An increasing number of companies are looking to diversify their knowledge base by adding board members who are capable of delivering results in the heat of the modern corporate climate. The digital era is ushering in a new business landscape. Decision makers recognise they need to have a broad range of knowledge in their boardroom in order to stay in touch with the fast-paced changes of today’s industrial revolution. The solution for many companies is to hire Non-Executive Directors.
According to the FT, average fees for a Non-Executive Director have gone up 41 per cent over the last decade and are now at £67,655 a year, with FTSE 100 companies paying up to £100,000 per year. With so much earning potential at stake, it is no surprise that many elite professionals make the transition to a non-executive role in the latter stages of their career.
What is the Difference Between an Executive and a Non-Executive Director?
The role of a Non-Exec is quite different from the role of an Executive - although you will still have a major part to play in the decision-making process. An Executive is responsible for the day-to-day running of a company whereas a non-executive takes on a part-time role and is essentially responsible for providing expert knowledge and challenging other board members - albeit in a diplomatic manner.
Non-Executives are hired to provide objective criticism and constructively facilitate strategic decisions. The majority of your involvement during meetings will be asking questions and making suggestions that best serve the interests of the stakeholders.
Although you may only attend a board meeting one or two days a month, you will be expected to contribute to the overall performance of the business and will also have the same legal responsibilities as full-time executives on the board.
Am I Ready for a Non-Executive Director Role?
It is not unusual for Executive Directors to take up a role as a NED whilst still committed to their current company. However, before you accept a second string of responsibilities, you should consider that taking up a role as Non-Executive Director requires a significant commitment and the demands can be extensive. If you are already in a full-time role, you may not be ready to adopt a Non-Exec position just yet as the majority of Non-Executives make the leap following retirement.
However, that does not mean you shouldn’t start your investigations before you retire. It is advisable that you are ready for a non-executive role before you apply or accept an invitation for an interview. Start your preparation early to make sure you are ready to take on a role when the right opportunity presents itself. It could be worth networking with other professionals who have already made the move or engaging with specialist Non-Exec training and content.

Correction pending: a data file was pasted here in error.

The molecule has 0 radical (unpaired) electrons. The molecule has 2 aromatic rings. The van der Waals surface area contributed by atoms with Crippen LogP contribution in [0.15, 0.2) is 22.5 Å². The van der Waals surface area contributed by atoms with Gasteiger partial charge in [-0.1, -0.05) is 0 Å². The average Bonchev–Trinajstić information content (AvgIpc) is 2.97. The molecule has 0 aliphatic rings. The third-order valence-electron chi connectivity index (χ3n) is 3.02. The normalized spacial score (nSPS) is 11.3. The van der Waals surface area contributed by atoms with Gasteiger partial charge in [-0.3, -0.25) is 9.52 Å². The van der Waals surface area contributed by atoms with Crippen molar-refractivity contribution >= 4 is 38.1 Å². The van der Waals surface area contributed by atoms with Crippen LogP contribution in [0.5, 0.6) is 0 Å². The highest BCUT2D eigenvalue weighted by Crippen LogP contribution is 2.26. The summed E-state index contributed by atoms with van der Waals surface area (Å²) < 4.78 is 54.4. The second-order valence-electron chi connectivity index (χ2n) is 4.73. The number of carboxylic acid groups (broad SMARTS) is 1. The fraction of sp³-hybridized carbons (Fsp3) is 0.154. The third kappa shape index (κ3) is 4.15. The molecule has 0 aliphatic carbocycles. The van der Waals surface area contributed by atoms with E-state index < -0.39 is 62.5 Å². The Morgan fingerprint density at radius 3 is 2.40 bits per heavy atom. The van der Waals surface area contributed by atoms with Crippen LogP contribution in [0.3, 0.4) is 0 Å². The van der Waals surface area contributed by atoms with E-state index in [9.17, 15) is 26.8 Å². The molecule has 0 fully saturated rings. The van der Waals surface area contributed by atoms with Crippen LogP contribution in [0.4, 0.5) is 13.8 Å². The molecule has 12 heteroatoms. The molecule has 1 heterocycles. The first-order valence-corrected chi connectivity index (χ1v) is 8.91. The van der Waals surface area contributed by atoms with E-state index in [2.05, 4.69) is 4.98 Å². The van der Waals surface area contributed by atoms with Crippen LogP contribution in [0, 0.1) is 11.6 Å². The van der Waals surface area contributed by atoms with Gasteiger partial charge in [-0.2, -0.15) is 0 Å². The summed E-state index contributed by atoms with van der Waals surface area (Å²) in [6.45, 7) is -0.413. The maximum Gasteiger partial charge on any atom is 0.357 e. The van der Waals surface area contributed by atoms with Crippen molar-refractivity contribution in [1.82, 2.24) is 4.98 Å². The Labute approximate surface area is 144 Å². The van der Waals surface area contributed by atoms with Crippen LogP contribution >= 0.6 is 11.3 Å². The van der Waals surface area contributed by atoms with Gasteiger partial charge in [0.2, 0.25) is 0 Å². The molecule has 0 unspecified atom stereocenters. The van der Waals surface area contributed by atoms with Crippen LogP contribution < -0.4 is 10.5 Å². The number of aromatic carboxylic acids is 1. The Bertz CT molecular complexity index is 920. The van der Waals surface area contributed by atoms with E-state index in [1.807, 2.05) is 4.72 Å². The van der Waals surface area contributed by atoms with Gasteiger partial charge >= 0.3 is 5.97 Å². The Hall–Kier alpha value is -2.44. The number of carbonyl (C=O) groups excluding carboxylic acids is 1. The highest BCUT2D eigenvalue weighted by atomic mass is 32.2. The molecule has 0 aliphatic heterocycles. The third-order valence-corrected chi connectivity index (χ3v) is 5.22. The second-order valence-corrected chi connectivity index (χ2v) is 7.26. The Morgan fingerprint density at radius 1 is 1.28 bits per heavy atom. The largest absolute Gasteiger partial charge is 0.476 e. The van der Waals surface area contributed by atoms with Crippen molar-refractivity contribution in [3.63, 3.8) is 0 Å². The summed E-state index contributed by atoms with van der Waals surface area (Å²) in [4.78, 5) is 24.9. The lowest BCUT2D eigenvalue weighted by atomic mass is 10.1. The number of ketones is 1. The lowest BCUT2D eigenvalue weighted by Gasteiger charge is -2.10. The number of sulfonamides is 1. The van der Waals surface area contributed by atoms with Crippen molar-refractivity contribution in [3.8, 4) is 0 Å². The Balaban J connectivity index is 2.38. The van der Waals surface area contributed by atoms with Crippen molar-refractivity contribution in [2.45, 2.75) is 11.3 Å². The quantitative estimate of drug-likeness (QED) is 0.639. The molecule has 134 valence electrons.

Transitioning to a NED Role
Companies look for Non-Executive Directors that have a specific combination of knowledge and skills. Experts that have experience as an active board member are typically given preference, although exceptions are made for non-executives with specialist knowledge. Credibility is key.
The transition from an executive role to a non-executive role can take time to adjust - particularly if you do not have much experience as an executive. The most important skill to develop is the capacity to challenge strategies and present arguments without offending anybody. Before taking on the role as NED you may want to consider one-to-one coaching to ensure you meet expectations in the boardroom.
Why are Non-Exec Roles Right for Me?
In truth, only you can answer whether a Non-executive role is right for you. Former executives and people with specialist knowledge are best placed to take up a role as a NED. The role enables you to enhance your reputation and credibility, add more knowledge and skills to your business acumen, play a part in exciting new projects and earn a seven-figure salary from sharing your knowledge for just a few days each month.
There is also going to be an increase in demand for Non-Executive Directors following the release of the new Corporate Governance Code by the Financial Reporting Council (FRC). This new Code states that at least half the board of FTSE 350 companies must be made up of Non-Executive Directors, which means you will have more opportunities to choose from than ever before.
How Can I Start/Move Forward with My Non-Executive Portfolio Career?
In practice, the best way to progress your portfolio career is to expand your network and position yourself as an expert in your field. Use your network to put yourself on the radar. Publicise your plans and be vocal about your ambitions. It is often the case that opportunities will arise during conversations with somebody in your network.
To increase your chances, register with a company that has an extensive network and specialises in providing high-calibre individuals with openings to expand your career portfolio.
Sign up with Non-Executive Directors today and embark on a profitable and fulfilling career.